Excerpts from the lyrics are clear what this song is about of course when one sees the words “Burn” and “Sodom” or “Fire” in the same sentence be they in song, written or the spoken word then look out there is bound to be trouble for same gender loving people.  Lyrics include (in patois and translated in part below)

  • Dem a drop dem fadda back, people good good pickney dem adopt
They are erasing their bloodline, not having own children but instead adopting other children (hinting at homosexualiisng children)
  • Baybylon you wrong you wrong you can’t live long then
Babylon you’re wrong you cant live long then (suggesting finality for gays)
  • Wicked promote the freaky girls and nasty man dem
The wicked are promoting freaky girls (lesbians) and nasty men (gays)

additional reading on Stop Murder Music from 2010:
Gays Move to Ban Reggae/Dancehall in Germany says the Xtranews where German authorities including a gay MP joined the discourse as reported in the now defunct XNews tabloid.

Peace and tolerance

H

UPDATE March 27.03.12

please see: Sizzla Hits Back At Gay Rights Critics …………..

OHCHR: Discriminatory Laws and Practices & Acts of Violence Against Individuals Based on their Sexual Orientation & Gender Identity

The United Nations has produced its first ever report on LGBT rights. The UN Human Rights Council requested the High Commissioner for Human Rights, Navi Pillay, to prepare the report in a resolution in June of this year.

That resolution was led by South Africa and the brave Cameroonian lawyer and LGBT rights defender Alice N’Kom said:

“I am so proud that this breakthrough was initiated by an African country, and that South Africa is standing up for human rights. Not only were they leaders at the United Nations in pushing for the passage of this historic resolution on LGBT rights, they are also setting an example for all African countries and sending a simple message : homophobia is not an African value.”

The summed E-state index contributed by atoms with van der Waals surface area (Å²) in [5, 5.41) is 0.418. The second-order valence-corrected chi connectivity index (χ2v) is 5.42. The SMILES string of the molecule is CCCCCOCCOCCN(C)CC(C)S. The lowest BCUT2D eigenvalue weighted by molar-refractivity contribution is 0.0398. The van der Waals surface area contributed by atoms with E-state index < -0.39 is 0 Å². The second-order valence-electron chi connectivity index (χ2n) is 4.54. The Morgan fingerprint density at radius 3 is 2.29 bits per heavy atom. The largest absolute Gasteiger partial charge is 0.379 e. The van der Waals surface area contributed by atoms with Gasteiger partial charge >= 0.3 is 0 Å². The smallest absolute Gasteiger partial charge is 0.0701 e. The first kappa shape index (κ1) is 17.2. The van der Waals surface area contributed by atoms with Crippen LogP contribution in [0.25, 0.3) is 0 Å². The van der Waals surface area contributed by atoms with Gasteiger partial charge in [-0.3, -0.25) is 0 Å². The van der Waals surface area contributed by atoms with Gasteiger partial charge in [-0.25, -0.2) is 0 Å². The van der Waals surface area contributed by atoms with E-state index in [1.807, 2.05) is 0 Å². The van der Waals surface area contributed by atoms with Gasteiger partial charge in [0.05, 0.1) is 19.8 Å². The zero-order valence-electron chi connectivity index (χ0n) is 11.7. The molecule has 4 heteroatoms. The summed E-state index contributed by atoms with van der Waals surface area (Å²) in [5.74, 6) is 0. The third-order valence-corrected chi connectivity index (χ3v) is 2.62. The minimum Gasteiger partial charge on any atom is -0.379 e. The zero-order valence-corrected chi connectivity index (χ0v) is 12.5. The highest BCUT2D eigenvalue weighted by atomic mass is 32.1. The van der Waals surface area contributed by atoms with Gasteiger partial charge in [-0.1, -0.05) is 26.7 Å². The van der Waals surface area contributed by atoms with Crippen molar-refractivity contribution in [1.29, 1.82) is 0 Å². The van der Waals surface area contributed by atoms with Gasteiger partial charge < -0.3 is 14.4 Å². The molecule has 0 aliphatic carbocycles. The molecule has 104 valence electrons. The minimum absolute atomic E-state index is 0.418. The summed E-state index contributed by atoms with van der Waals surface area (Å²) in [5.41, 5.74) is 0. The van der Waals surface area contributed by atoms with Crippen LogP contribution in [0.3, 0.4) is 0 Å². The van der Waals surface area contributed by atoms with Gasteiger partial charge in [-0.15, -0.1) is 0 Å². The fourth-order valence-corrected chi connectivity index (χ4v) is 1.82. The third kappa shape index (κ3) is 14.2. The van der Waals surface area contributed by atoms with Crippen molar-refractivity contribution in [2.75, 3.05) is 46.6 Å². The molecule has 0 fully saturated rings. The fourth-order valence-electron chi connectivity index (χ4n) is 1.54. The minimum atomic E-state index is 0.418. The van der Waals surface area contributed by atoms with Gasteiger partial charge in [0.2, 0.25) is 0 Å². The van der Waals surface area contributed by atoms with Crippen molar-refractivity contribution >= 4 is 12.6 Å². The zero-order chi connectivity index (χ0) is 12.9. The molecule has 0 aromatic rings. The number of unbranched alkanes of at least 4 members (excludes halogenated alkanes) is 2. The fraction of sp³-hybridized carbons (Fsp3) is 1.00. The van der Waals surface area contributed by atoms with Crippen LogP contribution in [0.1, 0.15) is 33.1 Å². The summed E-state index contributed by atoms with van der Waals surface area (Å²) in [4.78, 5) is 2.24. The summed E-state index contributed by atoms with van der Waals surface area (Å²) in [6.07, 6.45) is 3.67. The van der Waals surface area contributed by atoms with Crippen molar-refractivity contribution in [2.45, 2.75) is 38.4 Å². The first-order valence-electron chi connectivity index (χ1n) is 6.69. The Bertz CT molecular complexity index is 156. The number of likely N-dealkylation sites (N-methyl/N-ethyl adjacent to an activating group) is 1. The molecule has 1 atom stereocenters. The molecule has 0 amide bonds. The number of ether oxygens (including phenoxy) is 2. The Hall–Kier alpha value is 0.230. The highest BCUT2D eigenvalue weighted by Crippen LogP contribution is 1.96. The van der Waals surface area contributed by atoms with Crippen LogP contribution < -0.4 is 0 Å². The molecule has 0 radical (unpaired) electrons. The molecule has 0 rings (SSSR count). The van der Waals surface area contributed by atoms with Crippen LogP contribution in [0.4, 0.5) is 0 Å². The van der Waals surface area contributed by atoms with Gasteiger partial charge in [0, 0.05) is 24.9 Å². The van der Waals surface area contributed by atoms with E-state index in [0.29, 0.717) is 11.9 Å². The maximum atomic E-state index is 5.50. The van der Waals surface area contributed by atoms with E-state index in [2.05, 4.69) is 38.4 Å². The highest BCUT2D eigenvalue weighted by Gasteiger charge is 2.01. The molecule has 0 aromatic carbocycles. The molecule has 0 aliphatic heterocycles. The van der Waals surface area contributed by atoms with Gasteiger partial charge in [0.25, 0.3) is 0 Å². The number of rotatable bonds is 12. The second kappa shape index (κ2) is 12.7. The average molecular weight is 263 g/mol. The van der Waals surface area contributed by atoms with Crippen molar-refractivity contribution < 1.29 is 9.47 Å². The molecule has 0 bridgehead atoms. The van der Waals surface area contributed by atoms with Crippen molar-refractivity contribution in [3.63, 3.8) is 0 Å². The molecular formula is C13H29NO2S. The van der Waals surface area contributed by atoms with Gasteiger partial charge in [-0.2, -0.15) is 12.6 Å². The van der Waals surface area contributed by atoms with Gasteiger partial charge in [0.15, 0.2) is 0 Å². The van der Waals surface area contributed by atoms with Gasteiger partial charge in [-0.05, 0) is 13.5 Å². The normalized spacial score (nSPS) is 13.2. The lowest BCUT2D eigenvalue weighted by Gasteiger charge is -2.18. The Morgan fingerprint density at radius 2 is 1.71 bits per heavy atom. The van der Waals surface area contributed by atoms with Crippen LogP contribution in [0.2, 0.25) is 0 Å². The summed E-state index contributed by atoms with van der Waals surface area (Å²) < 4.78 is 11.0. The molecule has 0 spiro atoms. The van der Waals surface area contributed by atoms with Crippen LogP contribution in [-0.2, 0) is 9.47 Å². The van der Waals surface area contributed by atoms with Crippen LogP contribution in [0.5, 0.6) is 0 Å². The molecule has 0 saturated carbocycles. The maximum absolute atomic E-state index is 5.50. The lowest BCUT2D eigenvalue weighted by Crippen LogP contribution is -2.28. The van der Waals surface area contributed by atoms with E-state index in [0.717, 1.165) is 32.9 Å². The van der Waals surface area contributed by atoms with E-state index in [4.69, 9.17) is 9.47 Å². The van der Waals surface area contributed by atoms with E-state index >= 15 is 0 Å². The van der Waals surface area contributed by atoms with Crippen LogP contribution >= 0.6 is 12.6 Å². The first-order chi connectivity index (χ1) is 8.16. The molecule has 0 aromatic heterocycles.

The pro-LGBT Ugandan Anglican Bishop Christopher Senyonjo said:

“They have created an “indaba” – a listening process that is familiar to Africans. They have provided the safety for many thousands of people to open deep wounds again and share their stories, experiences and aspirations.  Their courage is to be commended in the hope the next generation may not have to suffer the indignities of our blood-stained past.”

“This work represents the possibility that we can to learn to respect each other, regardless of sexual orientation or gender identity.  We can learn to forgive each other for our complicity in silence or for acts of violence in word and deed against LGBT people.”

“There is another African tradition whereby the spilling of the blood of another is regarded as a major taboo and should be avoided by all faithful people. The spilling of blood caused by homophobia should become our global taboo. This report is a small step towards new possibilities and hopes.”

The findings of the report are due to be presented and discussed by governments at the Human Rights Council in March 2012.

Among its most important recommendations is a call for the decriminalization of same-sex relations between consenting adults. It also notes the particular experiences of lesbians and other women who suffer violence, killings, rape and abuse, often at the hands of family and community. The report includes a call for protection and recognition of the self-identified gender of trans persons.

On refugees and asylum seekers:

  • The UN urges governments to recognize persecution based on sexual orientation and gender identity as grounds for refugee status, and to train asylum adjudicators and government officials to be sensitive to the unique challenges faced by LGBTI refugees.
  • The report recognizes the extreme vulnerability of LGBTI refugees at risk of violence both before they flee their homelands, and during the refugee status determination and resettlement process. It also calls for a more consistent approach for safeguarding the human rights of LGBTI refugees.
  • The report urges governments not to return LGBTI refugees to countries they have fled where their freedom will be threatened because of their sexual orientation or gender identity.

Jessica Stern, Acting Executive Director of The International Gay and Lesbian Human Rights Commission said;

“The report is a tribute to all of the activists who have fought for recognition of homophobic violence and transphobic discrimination over decades, often in the face of extreme hostility. It will serve as an invaluable aid to each one of us who seeks to advance LGBT rights – not only at the United Nations but in cities and towns around the world.”